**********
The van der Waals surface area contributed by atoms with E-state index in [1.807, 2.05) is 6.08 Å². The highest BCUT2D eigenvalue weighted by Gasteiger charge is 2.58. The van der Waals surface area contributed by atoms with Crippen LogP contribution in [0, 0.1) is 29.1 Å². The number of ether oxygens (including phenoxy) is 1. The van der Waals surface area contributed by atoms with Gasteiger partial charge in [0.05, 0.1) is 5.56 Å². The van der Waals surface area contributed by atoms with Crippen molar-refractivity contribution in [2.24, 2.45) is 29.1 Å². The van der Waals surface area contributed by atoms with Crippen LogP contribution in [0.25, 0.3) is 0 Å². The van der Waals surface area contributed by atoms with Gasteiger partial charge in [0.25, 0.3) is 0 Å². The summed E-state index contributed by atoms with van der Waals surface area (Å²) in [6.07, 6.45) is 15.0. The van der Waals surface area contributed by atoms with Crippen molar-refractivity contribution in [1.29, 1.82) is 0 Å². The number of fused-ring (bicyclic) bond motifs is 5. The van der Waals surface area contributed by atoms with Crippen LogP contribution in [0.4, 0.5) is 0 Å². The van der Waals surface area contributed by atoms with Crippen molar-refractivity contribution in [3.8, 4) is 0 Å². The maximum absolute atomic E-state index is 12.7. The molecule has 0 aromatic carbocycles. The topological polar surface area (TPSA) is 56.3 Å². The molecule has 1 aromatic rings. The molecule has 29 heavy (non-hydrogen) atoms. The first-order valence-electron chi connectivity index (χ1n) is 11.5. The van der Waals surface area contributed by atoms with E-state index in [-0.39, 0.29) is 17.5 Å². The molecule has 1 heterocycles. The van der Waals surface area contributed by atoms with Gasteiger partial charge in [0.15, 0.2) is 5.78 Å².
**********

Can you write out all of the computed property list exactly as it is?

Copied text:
The van der Waals surface area contributed by atoms with E-state index in [1.807, 2.05) is 6.08 Å². The highest BCUT2D eigenvalue weighted by Gasteiger charge is 2.58. The van der Waals surface area contributed by atoms with Crippen LogP contribution in [0, 0.1) is 29.1 Å². The number of ether oxygens (including phenoxy) is 1. The van der Waals surface area contributed by atoms with Gasteiger partial charge in [0.05, 0.1) is 5.56 Å². The van der Waals surface area contributed by atoms with Crippen molar-refractivity contribution in [2.24, 2.45) is 29.1 Å². The van der Waals surface area contributed by atoms with Crippen LogP contribution in [0.25, 0.3) is 0 Å². The van der Waals surface area contributed by atoms with Gasteiger partial charge in [0.25, 0.3) is 0 Å². The summed E-state index contributed by atoms with van der Waals surface area (Å²) in [6.07, 6.45) is 15.0. The van der Waals surface area contributed by atoms with Crippen molar-refractivity contribution in [1.29, 1.82) is 0 Å². The number of fused-ring (bicyclic) bond motifs is 5. The van der Waals surface area contributed by atoms with Crippen LogP contribution in [0.4, 0.5) is 0 Å². The van der Waals surface area contributed by atoms with Crippen molar-refractivity contribution in [3.8, 4) is 0 Å². The maximum absolute atomic E-state index is 12.7. The molecule has 0 aromatic carbocycles. The topological polar surface area (TPSA) is 56.3 Å². The molecule has 1 aromatic rings. The molecule has 29 heavy (non-hydrogen) atoms. The first-order valence-electron chi connectivity index (χ1n) is 11.5. The van der Waals surface area contributed by atoms with E-state index in [-0.39, 0.29) is 17.5 Å². The molecule has 1 heterocycles. The van der Waals surface area contributed by atoms with Gasteiger partial charge in [0.15, 0.2) is 5.78 Å².